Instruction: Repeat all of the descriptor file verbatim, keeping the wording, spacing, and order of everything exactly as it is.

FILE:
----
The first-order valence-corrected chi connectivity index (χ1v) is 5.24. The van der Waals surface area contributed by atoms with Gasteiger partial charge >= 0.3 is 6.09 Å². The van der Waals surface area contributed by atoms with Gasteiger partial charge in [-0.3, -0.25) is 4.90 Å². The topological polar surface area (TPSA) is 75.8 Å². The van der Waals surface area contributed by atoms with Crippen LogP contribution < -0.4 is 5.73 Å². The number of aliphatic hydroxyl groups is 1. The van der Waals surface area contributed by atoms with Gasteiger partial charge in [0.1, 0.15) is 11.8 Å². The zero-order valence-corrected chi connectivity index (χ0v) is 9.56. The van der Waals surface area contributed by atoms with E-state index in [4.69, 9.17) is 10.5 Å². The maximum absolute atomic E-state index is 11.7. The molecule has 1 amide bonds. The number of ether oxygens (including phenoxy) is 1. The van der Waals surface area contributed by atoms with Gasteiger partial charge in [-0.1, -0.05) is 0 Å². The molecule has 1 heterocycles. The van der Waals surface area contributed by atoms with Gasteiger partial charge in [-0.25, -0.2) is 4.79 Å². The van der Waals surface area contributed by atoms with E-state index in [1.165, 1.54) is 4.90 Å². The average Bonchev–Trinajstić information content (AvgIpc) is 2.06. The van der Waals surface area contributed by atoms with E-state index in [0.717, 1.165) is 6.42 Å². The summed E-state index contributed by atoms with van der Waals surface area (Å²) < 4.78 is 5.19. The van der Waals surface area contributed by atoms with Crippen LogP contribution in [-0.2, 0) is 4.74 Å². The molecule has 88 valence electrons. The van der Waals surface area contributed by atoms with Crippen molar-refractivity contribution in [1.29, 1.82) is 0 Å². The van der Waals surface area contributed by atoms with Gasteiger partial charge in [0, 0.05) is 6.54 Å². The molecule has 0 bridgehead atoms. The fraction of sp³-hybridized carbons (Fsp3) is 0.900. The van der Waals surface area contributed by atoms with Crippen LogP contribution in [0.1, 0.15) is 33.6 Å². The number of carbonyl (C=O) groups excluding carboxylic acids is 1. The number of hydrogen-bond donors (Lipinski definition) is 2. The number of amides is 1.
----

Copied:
The first-order valence-corrected chi connectivity index (χ1v) is 5.24. The van der Waals surface area contributed by atoms with Gasteiger partial charge >= 0.3 is 6.09 Å². The van der Waals surface area contributed by atoms with Gasteiger partial charge in [-0.3, -0.25) is 4.90 Å². The topological polar surface area (TPSA) is 75.8 Å². The van der Waals surface area contributed by atoms with Crippen LogP contribution < -0.4 is 5.73 Å². The number of aliphatic hydroxyl groups is 1. The van der Waals surface area contributed by atoms with Gasteiger partial charge in [0.1, 0.15) is 11.8 Å². The zero-order valence-corrected chi connectivity index (χ0v) is 9.56. The van der Waals surface area contributed by atoms with E-state index in [4.69, 9.17) is 10.5 Å². The maximum absolute atomic E-state index is 11.7. The molecule has 1 amide bonds. The number of ether oxygens (including phenoxy) is 1. The van der Waals surface area contributed by atoms with Gasteiger partial charge in [-0.1, -0.05) is 0 Å². The molecule has 1 heterocycles. The van der Waals surface area contributed by atoms with Gasteiger partial charge in [-0.25, -0.2) is 4.79 Å². The van der Waals surface area contributed by atoms with E-state index in [1.165, 1.54) is 4.90 Å². The average Bonchev–Trinajstić information content (AvgIpc) is 2.06. The van der Waals surface area contributed by atoms with E-state index in [0.717, 1.165) is 6.42 Å². The summed E-state index contributed by atoms with van der Waals surface area (Å²) < 4.78 is 5.19. The van der Waals surface area contributed by atoms with Crippen LogP contribution in [-0.2, 0) is 4.74 Å². The molecule has 88 valence electrons. The van der Waals surface area contributed by atoms with Crippen molar-refractivity contribution in [1.29, 1.82) is 0 Å². The van der Waals surface area contributed by atoms with Gasteiger partial charge in [0, 0.05) is 6.54 Å². The molecule has 0 bridgehead atoms. The fraction of sp³-hybridized carbons (Fsp3) is 0.900. The van der Waals surface area contributed by atoms with Crippen LogP contribution in [0.1, 0.15) is 33.6 Å². The number of carbonyl (C=O) groups excluding carboxylic acids is 1. The number of hydrogen-bond donors (Lipinski definition) is 2. The number of amides is 1.